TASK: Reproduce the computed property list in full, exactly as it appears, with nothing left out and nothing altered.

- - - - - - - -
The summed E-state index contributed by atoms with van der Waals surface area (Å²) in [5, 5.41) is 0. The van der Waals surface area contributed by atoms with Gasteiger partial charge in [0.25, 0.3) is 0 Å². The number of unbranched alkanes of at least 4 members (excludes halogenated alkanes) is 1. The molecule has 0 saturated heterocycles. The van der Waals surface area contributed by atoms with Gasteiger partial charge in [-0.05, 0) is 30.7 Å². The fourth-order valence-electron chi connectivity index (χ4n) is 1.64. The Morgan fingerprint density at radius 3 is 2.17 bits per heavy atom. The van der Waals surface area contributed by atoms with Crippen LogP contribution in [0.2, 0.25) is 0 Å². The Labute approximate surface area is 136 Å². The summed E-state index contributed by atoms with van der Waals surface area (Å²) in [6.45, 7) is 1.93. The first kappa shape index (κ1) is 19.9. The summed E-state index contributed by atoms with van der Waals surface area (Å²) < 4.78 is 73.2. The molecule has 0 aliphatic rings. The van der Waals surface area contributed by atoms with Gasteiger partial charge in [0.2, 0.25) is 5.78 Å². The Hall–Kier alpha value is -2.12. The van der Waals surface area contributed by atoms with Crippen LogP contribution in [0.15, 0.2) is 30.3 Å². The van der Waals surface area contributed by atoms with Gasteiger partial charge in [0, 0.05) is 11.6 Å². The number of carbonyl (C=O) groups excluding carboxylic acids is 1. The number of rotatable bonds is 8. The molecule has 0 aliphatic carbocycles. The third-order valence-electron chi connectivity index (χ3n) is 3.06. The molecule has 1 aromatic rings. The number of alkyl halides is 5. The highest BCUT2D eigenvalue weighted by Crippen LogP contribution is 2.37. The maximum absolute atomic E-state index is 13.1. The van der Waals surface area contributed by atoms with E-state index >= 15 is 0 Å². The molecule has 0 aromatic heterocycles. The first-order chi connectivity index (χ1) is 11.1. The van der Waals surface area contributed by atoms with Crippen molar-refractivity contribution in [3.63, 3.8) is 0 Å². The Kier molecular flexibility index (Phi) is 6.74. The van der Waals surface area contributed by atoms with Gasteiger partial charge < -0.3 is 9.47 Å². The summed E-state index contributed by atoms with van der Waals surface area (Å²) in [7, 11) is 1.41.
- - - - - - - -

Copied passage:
The summed E-state index contributed by atoms with van der Waals surface area (Å²) in [5, 5.41) is 0. The van der Waals surface area contributed by atoms with Gasteiger partial charge in [0.25, 0.3) is 0 Å². The number of unbranched alkanes of at least 4 members (excludes halogenated alkanes) is 1. The molecule has 0 saturated heterocycles. The van der Waals surface area contributed by atoms with Gasteiger partial charge in [-0.05, 0) is 30.7 Å². The fourth-order valence-electron chi connectivity index (χ4n) is 1.64. The Morgan fingerprint density at radius 3 is 2.17 bits per heavy atom. The van der Waals surface area contributed by atoms with Crippen LogP contribution in [0.2, 0.25) is 0 Å². The Labute approximate surface area is 136 Å². The summed E-state index contributed by atoms with van der Waals surface area (Å²) in [6.45, 7) is 1.93. The first kappa shape index (κ1) is 19.9. The summed E-state index contributed by atoms with van der Waals surface area (Å²) < 4.78 is 73.2. The molecule has 0 aliphatic rings. The van der Waals surface area contributed by atoms with Gasteiger partial charge in [0.2, 0.25) is 5.78 Å². The Hall–Kier alpha value is -2.12. The van der Waals surface area contributed by atoms with Crippen LogP contribution in [0.15, 0.2) is 30.3 Å². The van der Waals surface area contributed by atoms with Gasteiger partial charge in [0, 0.05) is 11.6 Å². The number of carbonyl (C=O) groups excluding carboxylic acids is 1. The number of rotatable bonds is 8. The molecule has 0 aliphatic carbocycles. The third-order valence-electron chi connectivity index (χ3n) is 3.06. The molecule has 1 aromatic rings. The number of alkyl halides is 5. The highest BCUT2D eigenvalue weighted by Crippen LogP contribution is 2.37. The maximum absolute atomic E-state index is 13.1. The van der Waals surface area contributed by atoms with E-state index >= 15 is 0 Å². The molecule has 0 aromatic heterocycles. The first-order chi connectivity index (χ1) is 11.1. The van der Waals surface area contributed by atoms with Crippen molar-refractivity contribution in [3.63, 3.8) is 0 Å². The Kier molecular flexibility index (Phi) is 6.74. The van der Waals surface area contributed by atoms with Gasteiger partial charge < -0.3 is 9.47 Å². The summed E-state index contributed by atoms with van der Waals surface area (Å²) in [7, 11) is 1.41.